Around Mazatlan

As we approach the end of our time in Mazatlan for 2015, I thought I’d share a bit about what we’ve been doing. Until this week, we’ve attended Spanish class twice a week for a couple hours. This would mean doing homework and practicing as much as possible. Doug is getting quite proficient, with beach vendors and taxi drivers complimenting him on his accent and encouraging his efforts. This is good and usually means I do less. We’ve finished our lessons for this visit, however, practicing continues. Feeling fairly confident with our new skills we checked out the Spanish language service at the blue church.

   
 People were friendly. The service was lovely, Sunday School children singing and the youth musicians were great. However, we were waaay over our heads, in deep language do-do and the place was packed. Had to stay to the very end.

We didn’t return there. Instead are back at La Vina in the Golden Zone where they have an English service all year. Although attendance is getting low. There were around 40 last Sunday.

At least some part of each day we find ourselves along the waterfront. The ocean is such a draw and the malecon is a great place to walk, blade, bike or just hang. The past few weeks there’ve been some unusually big waves which have pleased the surf and boogie board crowd. It also makes for interesting viewing.
   

  

 

While walking on the malecon we’ve kept up with the construction on the newly remodeled free, public tidal swimming pool, Carpa Olivera. The pool is named after its developer, Antonio Olivera, and originally built in 1914. The remodel includes new bathrooms, handicap access, fountains, lights, snack bar and a slide. We’ve heard and it appears, the work is on time with an opening date the end of May.

 

Carpa Olivera pool with new palm trees

  

Checking out the new slide

  

Replacing the mermaid statue

      

The mermaid in her new home above the sea.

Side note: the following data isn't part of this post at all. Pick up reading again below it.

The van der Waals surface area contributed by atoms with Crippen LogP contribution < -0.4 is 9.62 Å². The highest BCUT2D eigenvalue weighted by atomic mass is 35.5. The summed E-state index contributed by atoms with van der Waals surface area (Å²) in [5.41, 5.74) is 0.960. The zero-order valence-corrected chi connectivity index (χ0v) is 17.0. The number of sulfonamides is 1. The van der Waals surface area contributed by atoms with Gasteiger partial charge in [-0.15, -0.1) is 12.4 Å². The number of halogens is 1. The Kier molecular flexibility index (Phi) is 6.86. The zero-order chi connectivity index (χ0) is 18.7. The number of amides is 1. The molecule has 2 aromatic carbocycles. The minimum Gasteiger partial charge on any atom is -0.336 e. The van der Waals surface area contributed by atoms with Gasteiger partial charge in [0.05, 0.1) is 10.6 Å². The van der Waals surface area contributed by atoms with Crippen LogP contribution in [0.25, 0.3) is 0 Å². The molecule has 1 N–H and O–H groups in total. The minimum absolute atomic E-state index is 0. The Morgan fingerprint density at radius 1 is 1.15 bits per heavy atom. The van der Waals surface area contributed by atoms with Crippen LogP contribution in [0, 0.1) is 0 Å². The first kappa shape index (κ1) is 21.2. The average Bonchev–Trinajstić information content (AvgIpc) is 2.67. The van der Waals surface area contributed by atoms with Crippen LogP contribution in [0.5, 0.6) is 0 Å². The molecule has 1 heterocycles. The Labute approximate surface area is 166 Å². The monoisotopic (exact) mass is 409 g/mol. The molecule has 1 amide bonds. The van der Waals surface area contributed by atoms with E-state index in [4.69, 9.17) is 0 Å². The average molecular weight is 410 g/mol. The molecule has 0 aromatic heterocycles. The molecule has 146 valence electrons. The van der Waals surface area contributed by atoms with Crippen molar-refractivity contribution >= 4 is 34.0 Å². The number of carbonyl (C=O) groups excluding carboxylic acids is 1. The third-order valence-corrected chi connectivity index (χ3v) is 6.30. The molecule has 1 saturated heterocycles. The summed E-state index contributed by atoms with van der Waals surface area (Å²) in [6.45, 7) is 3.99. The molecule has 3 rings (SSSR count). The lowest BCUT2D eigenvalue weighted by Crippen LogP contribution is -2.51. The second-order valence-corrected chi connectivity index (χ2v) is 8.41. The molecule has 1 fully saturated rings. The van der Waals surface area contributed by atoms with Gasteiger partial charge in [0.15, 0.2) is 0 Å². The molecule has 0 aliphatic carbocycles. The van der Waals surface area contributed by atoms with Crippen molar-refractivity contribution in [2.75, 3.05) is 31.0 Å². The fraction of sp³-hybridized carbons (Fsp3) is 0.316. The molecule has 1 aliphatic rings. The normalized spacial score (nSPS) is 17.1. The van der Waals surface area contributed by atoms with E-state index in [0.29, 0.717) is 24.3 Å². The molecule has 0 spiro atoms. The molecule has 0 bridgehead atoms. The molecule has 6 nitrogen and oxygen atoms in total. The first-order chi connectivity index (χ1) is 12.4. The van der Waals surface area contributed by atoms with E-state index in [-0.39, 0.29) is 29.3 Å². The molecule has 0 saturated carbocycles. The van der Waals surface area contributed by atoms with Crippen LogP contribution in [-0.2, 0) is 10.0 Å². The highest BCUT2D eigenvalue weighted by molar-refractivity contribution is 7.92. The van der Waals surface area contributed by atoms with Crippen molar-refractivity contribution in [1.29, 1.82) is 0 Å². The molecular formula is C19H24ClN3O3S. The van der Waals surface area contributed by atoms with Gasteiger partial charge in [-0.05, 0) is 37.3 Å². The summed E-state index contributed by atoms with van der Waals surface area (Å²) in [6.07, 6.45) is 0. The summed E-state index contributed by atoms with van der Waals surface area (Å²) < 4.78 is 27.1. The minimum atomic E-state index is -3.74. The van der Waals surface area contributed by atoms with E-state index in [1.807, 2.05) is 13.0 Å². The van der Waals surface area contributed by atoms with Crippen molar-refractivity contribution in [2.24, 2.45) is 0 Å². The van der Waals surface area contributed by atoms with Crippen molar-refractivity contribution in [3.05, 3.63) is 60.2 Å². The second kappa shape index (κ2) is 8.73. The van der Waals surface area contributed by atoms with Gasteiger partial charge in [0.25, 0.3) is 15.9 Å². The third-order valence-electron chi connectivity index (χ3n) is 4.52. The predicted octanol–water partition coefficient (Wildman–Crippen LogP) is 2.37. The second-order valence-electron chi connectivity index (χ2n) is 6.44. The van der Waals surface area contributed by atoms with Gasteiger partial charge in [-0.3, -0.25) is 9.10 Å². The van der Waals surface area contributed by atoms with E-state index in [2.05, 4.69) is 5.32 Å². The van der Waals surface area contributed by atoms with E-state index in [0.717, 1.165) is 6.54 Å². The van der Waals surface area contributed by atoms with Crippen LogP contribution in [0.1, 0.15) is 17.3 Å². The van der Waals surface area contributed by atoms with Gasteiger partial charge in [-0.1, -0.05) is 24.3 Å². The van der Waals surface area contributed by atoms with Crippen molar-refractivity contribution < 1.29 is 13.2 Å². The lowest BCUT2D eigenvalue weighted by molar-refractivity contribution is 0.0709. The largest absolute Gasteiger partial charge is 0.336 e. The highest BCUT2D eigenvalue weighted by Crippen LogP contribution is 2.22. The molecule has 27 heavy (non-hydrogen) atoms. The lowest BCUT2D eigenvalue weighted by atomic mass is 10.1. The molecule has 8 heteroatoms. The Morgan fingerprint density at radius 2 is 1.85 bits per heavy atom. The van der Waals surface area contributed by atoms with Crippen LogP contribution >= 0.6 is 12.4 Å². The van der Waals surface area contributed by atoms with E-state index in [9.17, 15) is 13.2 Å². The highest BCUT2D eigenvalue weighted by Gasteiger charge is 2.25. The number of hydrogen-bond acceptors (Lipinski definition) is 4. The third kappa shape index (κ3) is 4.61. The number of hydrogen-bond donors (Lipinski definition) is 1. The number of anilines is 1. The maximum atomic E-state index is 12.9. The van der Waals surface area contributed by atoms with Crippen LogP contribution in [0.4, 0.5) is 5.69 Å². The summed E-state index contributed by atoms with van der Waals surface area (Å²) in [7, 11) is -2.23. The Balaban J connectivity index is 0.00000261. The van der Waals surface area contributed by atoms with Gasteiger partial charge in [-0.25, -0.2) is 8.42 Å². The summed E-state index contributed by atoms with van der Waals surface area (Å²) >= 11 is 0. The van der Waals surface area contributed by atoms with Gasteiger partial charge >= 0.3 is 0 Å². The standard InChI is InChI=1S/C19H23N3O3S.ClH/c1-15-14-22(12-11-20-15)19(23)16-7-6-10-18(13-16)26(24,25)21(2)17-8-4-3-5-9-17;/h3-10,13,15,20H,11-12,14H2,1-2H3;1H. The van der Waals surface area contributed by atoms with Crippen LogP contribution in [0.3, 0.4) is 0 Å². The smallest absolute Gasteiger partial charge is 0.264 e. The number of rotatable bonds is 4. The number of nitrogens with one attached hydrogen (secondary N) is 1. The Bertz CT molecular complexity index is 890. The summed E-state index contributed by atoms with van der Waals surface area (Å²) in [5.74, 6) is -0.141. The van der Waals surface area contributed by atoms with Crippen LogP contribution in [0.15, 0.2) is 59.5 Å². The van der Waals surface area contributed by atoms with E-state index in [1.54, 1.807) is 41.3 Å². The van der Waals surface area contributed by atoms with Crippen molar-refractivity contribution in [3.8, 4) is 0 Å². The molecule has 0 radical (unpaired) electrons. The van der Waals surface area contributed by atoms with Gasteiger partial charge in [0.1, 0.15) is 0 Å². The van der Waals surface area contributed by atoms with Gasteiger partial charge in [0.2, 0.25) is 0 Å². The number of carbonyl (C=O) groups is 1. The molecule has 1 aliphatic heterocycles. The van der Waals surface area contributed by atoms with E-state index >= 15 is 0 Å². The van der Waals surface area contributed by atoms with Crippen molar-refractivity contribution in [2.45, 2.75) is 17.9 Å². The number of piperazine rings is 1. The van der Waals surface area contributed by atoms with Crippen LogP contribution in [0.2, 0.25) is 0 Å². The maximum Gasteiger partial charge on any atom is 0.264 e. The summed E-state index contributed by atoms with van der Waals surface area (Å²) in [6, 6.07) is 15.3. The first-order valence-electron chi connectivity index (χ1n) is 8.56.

Shortly after “the season” ended when the majority of gringos head north, work began in earnest on many buildings around the city. It’s pretty interesting to see the methods being used. I’m pretty certain there’s no OSHA equivalent here. Our building is being scraped, patched and painted too.

Cleaning, sanding, prepping for painting.

  
Condo painting

Renovating the upstairs for a new restaurant by the Pueblo Bonita chef.   

 Front of our place ready for paint. 
We’ve seen some great movies, The Diviner, Mussel Shoals, The Imitation Game and The Cobbler. Most of these were at a little theatre in an old building in the hood. We saw The Cobbler at the regular theatre in the mall. The seats are awesome and you make your seat pick when you purchase tickets. Popcorn is a choice of cheddar, Carmel or regular and yes, you can mix and add your own butter. Two tickets, large drink, large popcorn and peanut M&M’s all for under $20! The tickets alone are $3.33 or 50 pesos. At the place in the hood tickets are only 35 pesos but the theatre isn’t quite as nice.

We’ve been dancing to live bands playing 60’s-90’s rock-n-roll. Some songs were good, some not so much. Last Saturday we heard the orchestra at the Angela Peralta Theatre play rock from Queen, Foreigner, U2, Journey, REM, Sting and others. It was pretty good except for the ole gringo behind us who talked or sang  through it. He was on vacation and pretty excited about it all.

A couple weeks ago we saw a Flamenco performance. Again, all these events take place within walking distance to where we’re living. We love it! The Flamenco pictures don’t capture the intensity of the dancing but you get an idea of the color and showmanship.

   
  

 

Of course we hit the beach at least once a week. I’m still attending the challenging yoga class three times a week. Doug has played cards with a poker club a couple times. La Vina church does a weekly feeding to people who sort through garbage at the dump and we’ve gone on the ‘dump tour’. We met some lovely people who live a couple blocks from us, ex-pats from Wa and Calif. Even with the ‘season’ ended, there is always something going on.

Oh yes, sometimes we just sit on our patio and watch the swallows dip into the pool for a drink and say ‘Ah, we are blessed.’

The dump feeding includes stops in poor colonias to feed kids.   

From Cooking Class, Kale stuffed chicken breasts

  

Beet Salad from Cooking Class  

Sign indicating it’s movie time in the ‘hood’.   

Mom, Annette and Karolyn, does this place look familiar? I walk by on my way to yoga and always wonder. Is this where Dad was ‘hospitalized’ when Annette and Karolyn had him released AMA? It’s in a really nice neighborhood near the Golden Zone.

It’s with mixed feelings that we prepare to leave Mazatlan. Although, we know we’ll be back it may be a year or more. We have a lot to look forward to, seeing family and friends and planning for our upcoming trip to the Mediterranean. 

Adios amigos and one more sunset.

  

What is DIF?

Sistema Nacional Para el Desarrollo Integral de la Familia or just DIF (pronounced Deef) is a Mexican institution of social assistance focused on strengthening and developing the welfare of Mexican families. I’m not sure how people qualify but they do need to make application to get help.